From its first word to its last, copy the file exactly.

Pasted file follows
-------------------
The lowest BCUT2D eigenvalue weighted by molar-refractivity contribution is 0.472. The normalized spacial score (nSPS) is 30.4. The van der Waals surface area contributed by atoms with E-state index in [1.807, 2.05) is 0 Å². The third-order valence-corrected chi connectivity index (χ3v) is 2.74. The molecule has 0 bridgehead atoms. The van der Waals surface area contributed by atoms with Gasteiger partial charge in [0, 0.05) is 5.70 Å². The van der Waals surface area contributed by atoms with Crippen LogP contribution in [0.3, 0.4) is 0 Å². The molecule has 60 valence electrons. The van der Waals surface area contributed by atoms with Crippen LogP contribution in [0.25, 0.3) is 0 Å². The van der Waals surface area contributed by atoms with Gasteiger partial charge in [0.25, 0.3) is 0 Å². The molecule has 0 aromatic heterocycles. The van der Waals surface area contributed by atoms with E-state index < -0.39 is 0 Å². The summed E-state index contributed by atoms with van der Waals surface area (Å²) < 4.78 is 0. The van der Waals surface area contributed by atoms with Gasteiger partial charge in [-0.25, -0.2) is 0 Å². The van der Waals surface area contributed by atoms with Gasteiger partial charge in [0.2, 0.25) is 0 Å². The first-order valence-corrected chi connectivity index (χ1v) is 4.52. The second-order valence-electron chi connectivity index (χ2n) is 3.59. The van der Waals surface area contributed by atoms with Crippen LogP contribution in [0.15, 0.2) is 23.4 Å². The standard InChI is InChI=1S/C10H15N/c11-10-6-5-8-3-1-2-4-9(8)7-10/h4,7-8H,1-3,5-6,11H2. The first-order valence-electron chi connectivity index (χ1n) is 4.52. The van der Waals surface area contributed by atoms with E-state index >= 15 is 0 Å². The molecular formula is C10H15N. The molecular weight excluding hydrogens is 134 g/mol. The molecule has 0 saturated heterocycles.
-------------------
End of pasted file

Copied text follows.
The lowest BCUT2D eigenvalue weighted by molar-refractivity contribution is 0.472. The normalized spacial score (nSPS) is 30.4. The van der Waals surface area contributed by atoms with E-state index in [1.807, 2.05) is 0 Å². The third-order valence-corrected chi connectivity index (χ3v) is 2.74. The molecule has 0 bridgehead atoms. The van der Waals surface area contributed by atoms with Gasteiger partial charge in [0, 0.05) is 5.70 Å². The van der Waals surface area contributed by atoms with Crippen LogP contribution in [0.3, 0.4) is 0 Å². The molecule has 60 valence electrons. The van der Waals surface area contributed by atoms with Crippen LogP contribution in [0.25, 0.3) is 0 Å². The van der Waals surface area contributed by atoms with Gasteiger partial charge in [0.25, 0.3) is 0 Å². The molecule has 0 aromatic heterocycles. The van der Waals surface area contributed by atoms with E-state index < -0.39 is 0 Å². The summed E-state index contributed by atoms with van der Waals surface area (Å²) < 4.78 is 0. The van der Waals surface area contributed by atoms with Gasteiger partial charge in [-0.25, -0.2) is 0 Å². The van der Waals surface area contributed by atoms with Gasteiger partial charge in [0.2, 0.25) is 0 Å². The first-order valence-corrected chi connectivity index (χ1v) is 4.52. The second-order valence-electron chi connectivity index (χ2n) is 3.59. The van der Waals surface area contributed by atoms with Crippen LogP contribution in [0.15, 0.2) is 23.4 Å². The standard InChI is InChI=1S/C10H15N/c11-10-6-5-8-3-1-2-4-9(8)7-10/h4,7-8H,1-3,5-6,11H2. The first-order valence-electron chi connectivity index (χ1n) is 4.52. The van der Waals surface area contributed by atoms with E-state index >= 15 is 0 Å². The molecular formula is C10H15N. The molecular weight excluding hydrogens is 134 g/mol. The molecule has 0 saturated heterocycles.